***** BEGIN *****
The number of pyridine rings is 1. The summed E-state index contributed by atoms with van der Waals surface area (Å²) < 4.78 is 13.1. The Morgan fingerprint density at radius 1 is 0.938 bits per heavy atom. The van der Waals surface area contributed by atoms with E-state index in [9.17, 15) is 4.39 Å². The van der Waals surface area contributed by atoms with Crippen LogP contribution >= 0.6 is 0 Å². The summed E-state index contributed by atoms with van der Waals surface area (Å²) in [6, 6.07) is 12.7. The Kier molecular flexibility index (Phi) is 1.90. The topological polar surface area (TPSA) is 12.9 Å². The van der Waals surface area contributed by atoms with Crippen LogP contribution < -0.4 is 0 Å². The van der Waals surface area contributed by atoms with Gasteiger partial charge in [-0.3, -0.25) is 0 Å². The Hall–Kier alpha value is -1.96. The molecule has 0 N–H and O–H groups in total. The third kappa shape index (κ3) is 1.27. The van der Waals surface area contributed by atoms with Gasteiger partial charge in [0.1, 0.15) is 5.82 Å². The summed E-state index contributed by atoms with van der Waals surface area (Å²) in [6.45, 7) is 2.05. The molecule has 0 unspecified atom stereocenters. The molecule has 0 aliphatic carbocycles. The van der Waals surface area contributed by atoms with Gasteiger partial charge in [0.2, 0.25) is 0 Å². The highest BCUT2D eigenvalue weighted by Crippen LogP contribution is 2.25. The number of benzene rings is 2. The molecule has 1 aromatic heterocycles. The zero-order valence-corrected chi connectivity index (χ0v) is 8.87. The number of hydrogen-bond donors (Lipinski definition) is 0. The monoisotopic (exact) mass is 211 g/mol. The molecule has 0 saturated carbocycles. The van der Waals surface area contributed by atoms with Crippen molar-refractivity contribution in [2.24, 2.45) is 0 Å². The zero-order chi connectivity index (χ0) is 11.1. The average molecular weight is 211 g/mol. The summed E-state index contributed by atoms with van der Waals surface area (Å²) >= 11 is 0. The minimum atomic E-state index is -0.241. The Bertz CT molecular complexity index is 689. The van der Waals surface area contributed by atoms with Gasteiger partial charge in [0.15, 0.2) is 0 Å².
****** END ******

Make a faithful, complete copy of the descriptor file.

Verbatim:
The number of pyridine rings is 1. The summed E-state index contributed by atoms with van der Waals surface area (Å²) < 4.78 is 13.1. The Morgan fingerprint density at radius 1 is 0.938 bits per heavy atom. The van der Waals surface area contributed by atoms with E-state index in [9.17, 15) is 4.39 Å². The van der Waals surface area contributed by atoms with Crippen LogP contribution >= 0.6 is 0 Å². The summed E-state index contributed by atoms with van der Waals surface area (Å²) in [6, 6.07) is 12.7. The Kier molecular flexibility index (Phi) is 1.90. The topological polar surface area (TPSA) is 12.9 Å². The van der Waals surface area contributed by atoms with Crippen LogP contribution < -0.4 is 0 Å². The van der Waals surface area contributed by atoms with Gasteiger partial charge in [-0.3, -0.25) is 0 Å². The Hall–Kier alpha value is -1.96. The molecule has 0 N–H and O–H groups in total. The third kappa shape index (κ3) is 1.27. The van der Waals surface area contributed by atoms with Gasteiger partial charge in [0.1, 0.15) is 5.82 Å². The summed E-state index contributed by atoms with van der Waals surface area (Å²) in [6.45, 7) is 2.05. The molecule has 0 unspecified atom stereocenters. The molecule has 0 aliphatic carbocycles. The van der Waals surface area contributed by atoms with Gasteiger partial charge in [0.2, 0.25) is 0 Å². The highest BCUT2D eigenvalue weighted by Crippen LogP contribution is 2.25. The number of benzene rings is 2. The molecule has 1 aromatic heterocycles. The zero-order valence-corrected chi connectivity index (χ0v) is 8.87. The number of hydrogen-bond donors (Lipinski definition) is 0. The monoisotopic (exact) mass is 211 g/mol. The molecule has 0 saturated carbocycles. The van der Waals surface area contributed by atoms with Crippen molar-refractivity contribution in [2.24, 2.45) is 0 Å². The zero-order chi connectivity index (χ0) is 11.1. The average molecular weight is 211 g/mol. The summed E-state index contributed by atoms with van der Waals surface area (Å²) >= 11 is 0. The minimum atomic E-state index is -0.241. The Bertz CT molecular complexity index is 689. The van der Waals surface area contributed by atoms with Gasteiger partial charge in [0.15, 0.2) is 0 Å².